The digital optic disc photographs used in this study were 2-dimensional. Although simultaneous stereoscopic optic disc photographs are considered better than 2-dimensional photographs in evaluating subtle features, such as excavation of the neuroretinal rim, earlier studies have shown similar agreement between experts under both 2-dimensional and stereoscopic conditions in parameter estimation, such as cup to disc ratio, and in classifying optic discs as glaucomatous.13,14 The participants in our study were referred by general ophthalmologists as glaucoma suspects based on their optic disc appearance. Therefore, a possible limitation of our study is the inclusion of a few early glaucoma cases (misdiagnosed as normal) in the analysis. This situation might have increased the FP classification rates of VF results. This eventuality is, however, less likely as 2 glaucoma experts independently identified the optic discs as nonglaucomatous and the RNFL as normal. There was no ambiguity in the glaucoma experts’ classification. Therefore, optic discs included in the control group, although referred as suspects for glaucoma, were not true suspects but were discs with large physiological cups that caused a diagnostic uncertainty among general ophthalmologists. We excluded such true suspects (optic discs that were unable to be classified into the glaucoma or nonglaucoma group by 1 or both of the experts) from the analysis. Such true suspects would require a longitudinal study to look for progressive structural changes and to definitively classify them into the glaucoma or nonglaucoma group.15 We believe that including a control group that is likely to cause some amount of diagnostic uncertainty is more meaningful and mimics the real-life clinical situation than a control group with no suspicious findings of the disease. We have earlier used such a control group for evaluating the diagnostic ability of imaging technologies in glaucoma.16-20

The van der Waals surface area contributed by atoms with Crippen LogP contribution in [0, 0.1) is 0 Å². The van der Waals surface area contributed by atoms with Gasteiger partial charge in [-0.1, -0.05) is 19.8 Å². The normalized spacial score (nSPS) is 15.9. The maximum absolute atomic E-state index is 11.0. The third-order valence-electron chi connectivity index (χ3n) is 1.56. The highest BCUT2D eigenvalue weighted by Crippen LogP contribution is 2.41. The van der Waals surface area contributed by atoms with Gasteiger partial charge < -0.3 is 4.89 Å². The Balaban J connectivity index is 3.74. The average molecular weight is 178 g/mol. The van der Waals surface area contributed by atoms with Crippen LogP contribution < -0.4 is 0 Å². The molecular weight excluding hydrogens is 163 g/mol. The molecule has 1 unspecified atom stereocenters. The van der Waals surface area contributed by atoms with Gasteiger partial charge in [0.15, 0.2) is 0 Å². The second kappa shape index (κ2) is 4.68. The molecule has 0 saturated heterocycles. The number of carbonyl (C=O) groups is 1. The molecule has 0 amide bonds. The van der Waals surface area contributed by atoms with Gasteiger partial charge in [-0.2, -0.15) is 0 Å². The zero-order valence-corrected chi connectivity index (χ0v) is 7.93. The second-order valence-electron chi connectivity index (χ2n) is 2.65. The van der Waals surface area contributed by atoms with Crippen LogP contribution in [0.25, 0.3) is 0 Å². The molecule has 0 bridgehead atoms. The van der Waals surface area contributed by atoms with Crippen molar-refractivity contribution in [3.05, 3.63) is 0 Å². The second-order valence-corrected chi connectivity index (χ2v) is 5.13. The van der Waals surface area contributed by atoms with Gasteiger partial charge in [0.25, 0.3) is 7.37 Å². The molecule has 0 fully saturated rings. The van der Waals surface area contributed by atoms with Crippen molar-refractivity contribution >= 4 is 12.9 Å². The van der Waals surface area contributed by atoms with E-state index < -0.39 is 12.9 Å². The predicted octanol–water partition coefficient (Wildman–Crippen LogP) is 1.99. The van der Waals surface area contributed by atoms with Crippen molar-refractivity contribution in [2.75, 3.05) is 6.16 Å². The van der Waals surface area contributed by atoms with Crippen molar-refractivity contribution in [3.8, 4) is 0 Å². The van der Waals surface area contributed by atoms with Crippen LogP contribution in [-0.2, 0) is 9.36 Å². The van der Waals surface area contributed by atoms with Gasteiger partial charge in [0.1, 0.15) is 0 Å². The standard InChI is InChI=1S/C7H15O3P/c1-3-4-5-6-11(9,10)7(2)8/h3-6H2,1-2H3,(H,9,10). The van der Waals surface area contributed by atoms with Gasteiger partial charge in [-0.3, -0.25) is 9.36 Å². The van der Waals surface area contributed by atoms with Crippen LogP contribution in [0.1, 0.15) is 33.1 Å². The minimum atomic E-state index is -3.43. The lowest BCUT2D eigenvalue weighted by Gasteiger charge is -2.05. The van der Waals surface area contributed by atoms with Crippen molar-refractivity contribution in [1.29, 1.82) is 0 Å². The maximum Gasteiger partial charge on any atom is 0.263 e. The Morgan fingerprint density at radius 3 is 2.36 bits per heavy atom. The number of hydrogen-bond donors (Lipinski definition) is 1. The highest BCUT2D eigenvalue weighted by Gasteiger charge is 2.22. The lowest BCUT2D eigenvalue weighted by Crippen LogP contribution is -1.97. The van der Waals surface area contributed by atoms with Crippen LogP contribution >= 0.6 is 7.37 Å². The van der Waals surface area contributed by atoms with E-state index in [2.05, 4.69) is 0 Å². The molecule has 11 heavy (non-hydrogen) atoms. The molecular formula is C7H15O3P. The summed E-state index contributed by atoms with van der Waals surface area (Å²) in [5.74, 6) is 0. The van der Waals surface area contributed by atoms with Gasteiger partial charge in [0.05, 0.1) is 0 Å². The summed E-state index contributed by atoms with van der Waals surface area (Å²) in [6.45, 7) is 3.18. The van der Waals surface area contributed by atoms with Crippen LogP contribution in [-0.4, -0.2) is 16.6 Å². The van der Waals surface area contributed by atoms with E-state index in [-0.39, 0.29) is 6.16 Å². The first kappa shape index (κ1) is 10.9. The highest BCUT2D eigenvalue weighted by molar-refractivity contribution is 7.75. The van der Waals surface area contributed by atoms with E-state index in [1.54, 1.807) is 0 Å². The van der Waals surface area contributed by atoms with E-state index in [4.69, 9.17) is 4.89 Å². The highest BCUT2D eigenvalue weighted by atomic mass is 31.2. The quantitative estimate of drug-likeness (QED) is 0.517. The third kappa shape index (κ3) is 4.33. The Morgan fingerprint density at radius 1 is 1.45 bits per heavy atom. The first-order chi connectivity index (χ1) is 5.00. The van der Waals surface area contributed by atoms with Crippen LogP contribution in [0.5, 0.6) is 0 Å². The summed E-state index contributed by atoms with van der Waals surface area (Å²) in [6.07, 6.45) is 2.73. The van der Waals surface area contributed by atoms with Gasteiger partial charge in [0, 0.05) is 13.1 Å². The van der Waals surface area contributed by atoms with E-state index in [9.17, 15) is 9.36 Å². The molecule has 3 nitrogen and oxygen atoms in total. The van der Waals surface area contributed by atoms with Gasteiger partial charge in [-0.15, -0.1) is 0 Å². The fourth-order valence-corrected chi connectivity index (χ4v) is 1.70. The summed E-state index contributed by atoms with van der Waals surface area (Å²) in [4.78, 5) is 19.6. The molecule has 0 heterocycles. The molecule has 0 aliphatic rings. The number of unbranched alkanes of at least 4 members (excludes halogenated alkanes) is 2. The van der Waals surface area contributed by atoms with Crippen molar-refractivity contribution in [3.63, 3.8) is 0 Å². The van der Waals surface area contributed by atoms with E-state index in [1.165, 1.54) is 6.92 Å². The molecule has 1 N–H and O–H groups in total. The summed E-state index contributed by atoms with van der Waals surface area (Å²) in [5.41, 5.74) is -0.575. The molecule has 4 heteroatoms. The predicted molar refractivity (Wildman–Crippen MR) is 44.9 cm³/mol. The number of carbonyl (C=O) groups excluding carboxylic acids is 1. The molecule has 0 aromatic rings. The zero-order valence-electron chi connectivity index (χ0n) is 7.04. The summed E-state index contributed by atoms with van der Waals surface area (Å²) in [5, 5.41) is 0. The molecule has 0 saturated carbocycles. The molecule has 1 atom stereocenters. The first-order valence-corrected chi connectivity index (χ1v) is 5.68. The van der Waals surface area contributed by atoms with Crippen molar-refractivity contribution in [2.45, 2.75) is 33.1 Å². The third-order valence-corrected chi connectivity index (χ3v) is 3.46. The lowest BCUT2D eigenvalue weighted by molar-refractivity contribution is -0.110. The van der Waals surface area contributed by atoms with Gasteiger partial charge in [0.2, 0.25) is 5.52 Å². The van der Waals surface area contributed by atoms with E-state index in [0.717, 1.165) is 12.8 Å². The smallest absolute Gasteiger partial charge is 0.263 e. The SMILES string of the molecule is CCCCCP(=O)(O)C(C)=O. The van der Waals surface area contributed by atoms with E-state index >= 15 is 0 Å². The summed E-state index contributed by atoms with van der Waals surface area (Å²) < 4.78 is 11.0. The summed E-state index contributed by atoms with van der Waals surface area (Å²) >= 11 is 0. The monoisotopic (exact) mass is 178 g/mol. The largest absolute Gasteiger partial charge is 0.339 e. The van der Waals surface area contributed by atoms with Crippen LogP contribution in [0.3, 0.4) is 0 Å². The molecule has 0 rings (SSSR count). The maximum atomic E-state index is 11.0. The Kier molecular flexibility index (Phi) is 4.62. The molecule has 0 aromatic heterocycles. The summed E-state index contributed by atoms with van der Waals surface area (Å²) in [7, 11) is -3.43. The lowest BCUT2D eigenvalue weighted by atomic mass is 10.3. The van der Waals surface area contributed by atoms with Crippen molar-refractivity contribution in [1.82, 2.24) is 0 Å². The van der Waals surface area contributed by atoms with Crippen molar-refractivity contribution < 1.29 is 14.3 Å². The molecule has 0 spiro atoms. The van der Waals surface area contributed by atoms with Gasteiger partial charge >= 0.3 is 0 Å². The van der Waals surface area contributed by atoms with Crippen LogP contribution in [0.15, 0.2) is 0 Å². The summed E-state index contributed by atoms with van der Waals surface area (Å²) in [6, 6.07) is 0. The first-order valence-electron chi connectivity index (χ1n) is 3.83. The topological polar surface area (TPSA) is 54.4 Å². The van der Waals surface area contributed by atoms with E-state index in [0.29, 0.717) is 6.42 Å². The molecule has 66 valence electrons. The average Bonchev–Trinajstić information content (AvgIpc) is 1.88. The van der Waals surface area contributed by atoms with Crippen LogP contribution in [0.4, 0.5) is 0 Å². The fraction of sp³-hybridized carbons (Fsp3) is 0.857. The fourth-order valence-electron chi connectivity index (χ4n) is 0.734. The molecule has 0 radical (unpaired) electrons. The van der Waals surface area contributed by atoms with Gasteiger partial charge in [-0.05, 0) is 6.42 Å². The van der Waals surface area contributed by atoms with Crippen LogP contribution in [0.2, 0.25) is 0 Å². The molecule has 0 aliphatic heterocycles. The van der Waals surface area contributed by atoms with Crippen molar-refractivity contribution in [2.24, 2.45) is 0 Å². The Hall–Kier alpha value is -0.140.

Clinicians and researchers should realize that FN response rates are important even when their frequencies are small. This finding may contribute to a VF result erroneously being classified as glaucomatous in a patient who otherwise has normal physiological cupping.